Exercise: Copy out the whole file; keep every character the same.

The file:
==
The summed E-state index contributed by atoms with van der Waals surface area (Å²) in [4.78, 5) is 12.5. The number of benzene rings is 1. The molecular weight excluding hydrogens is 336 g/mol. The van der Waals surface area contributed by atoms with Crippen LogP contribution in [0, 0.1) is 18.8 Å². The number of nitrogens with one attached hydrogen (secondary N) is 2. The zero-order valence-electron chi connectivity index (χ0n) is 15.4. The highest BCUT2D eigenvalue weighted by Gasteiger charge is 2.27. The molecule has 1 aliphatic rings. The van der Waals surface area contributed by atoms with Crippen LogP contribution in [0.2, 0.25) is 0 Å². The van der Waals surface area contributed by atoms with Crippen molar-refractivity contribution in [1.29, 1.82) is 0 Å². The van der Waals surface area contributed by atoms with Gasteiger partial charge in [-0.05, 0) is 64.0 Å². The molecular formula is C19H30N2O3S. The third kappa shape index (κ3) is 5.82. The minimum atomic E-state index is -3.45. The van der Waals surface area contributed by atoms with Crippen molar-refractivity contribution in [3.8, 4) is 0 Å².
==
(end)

The summed E-state index contributed by atoms with van der Waals surface area (Å²) in [4.78, 5) is 12.5. The number of benzene rings is 1. The molecular weight excluding hydrogens is 336 g/mol. The van der Waals surface area contributed by atoms with Crippen LogP contribution in [0, 0.1) is 18.8 Å². The number of nitrogens with one attached hydrogen (secondary N) is 2. The zero-order valence-electron chi connectivity index (χ0n) is 15.4. The highest BCUT2D eigenvalue weighted by Gasteiger charge is 2.27. The molecule has 1 aliphatic rings. The van der Waals surface area contributed by atoms with Crippen LogP contribution in [0.2, 0.25) is 0 Å². The van der Waals surface area contributed by atoms with Crippen molar-refractivity contribution in [1.29, 1.82) is 0 Å². The van der Waals surface area contributed by atoms with Gasteiger partial charge in [-0.05, 0) is 64.0 Å². The molecular formula is C19H30N2O3S. The third kappa shape index (κ3) is 5.82. The minimum atomic E-state index is -3.45. The van der Waals surface area contributed by atoms with Crippen molar-refractivity contribution in [3.8, 4) is 0 Å².